Energy Savings Calculator: A simple, easy to use formula

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Do LED lights save money? How much energy do LED lights save? I’m sure many people have asked these questions, but aren’t sure how to figure it out. Below is a simple energy savings formula and an explanation of what the numbers mean and how to get them.


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First, you need to figure out how many watts your current bulb or fixture is.  Let’s use a 75 watt BR40 Incandescent flood for this example. Next, we figure out the wattage of the LED bulb we want to use. This BR40 LED bulb is 12.5 watts.  Then, we need to figure out how many hours they are used. If they’re in your kitchen and you’re in it a lot, let’s say for the example that they are used 6 hours per day, 7 days per week, 52 weeks per year. So that’s 6 times 7 times 52 equals 2,184 hours per year. Next, we need to find the annual kilowatt hours, so we just divide by 1000. Lastly, we multiply that result by the kilowatt hour (kWh) price.


energyThe average price per kWh varies by state, but according to this link from the U.S. Department of Energy, in California it is around $.18.  Most states are lower, but make sure you are looking at the current year’s numbers.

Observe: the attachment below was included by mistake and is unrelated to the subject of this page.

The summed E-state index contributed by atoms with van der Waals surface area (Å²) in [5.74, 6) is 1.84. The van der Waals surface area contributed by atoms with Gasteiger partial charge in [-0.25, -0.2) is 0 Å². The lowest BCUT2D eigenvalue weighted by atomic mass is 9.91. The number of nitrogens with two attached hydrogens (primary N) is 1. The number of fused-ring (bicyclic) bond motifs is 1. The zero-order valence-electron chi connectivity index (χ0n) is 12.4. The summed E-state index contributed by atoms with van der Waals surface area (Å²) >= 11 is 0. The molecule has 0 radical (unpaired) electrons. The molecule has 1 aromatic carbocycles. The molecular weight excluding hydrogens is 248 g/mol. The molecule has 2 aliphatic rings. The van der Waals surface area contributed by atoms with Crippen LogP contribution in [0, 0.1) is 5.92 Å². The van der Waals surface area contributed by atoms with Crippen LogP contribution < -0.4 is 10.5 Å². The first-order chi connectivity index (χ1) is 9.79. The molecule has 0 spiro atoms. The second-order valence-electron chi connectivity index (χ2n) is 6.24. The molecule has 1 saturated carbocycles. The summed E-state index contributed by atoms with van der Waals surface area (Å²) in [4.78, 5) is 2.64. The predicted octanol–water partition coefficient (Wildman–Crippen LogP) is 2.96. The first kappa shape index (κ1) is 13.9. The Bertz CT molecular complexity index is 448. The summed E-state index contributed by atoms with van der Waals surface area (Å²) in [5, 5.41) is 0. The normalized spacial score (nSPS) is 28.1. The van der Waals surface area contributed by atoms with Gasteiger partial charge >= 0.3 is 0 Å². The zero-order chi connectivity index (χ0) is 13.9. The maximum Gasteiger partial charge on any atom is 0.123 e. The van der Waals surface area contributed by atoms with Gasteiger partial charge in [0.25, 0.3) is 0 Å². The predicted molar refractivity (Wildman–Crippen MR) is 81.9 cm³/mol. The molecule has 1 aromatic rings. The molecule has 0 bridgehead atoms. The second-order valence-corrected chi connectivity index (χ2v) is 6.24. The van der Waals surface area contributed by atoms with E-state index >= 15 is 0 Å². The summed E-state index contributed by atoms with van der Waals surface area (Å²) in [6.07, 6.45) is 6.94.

So our calculation would be: 75 minus 12.5 times 2,184 divided by 1000 times .18 = $24.57.  That’s $24.57 in annual energy savings for just that one bulb. If you have 10 bulbs in your kitchen you would save $245.70 per year on the energy that they use. Plus, the more hours you use them, the higher your energy savings would be.  If you substitute 4,000 hours in for your annual hours, your annual savings for that bulb is $45.00.


Using our example bulb, the BR40 LED bulbs are around $15.00 each. If they save $24.57 per year that’s $2.05 per month, so in 8 months the bulb is completely paid for by the energy it has saved!

Do LED bulbs save money?


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So if you’ve been wondering, “Do LED bulbs save money?” The answer is “YES!” It’s really a no-brainer to replace all of your lights with LED’s. I didn’t even touch on the air conditioning savings associated with LED bulbs, but you can read my blog on it if you’re interested.  The calculation above can be used for any bulbs or fixtures even if they’re not LED.




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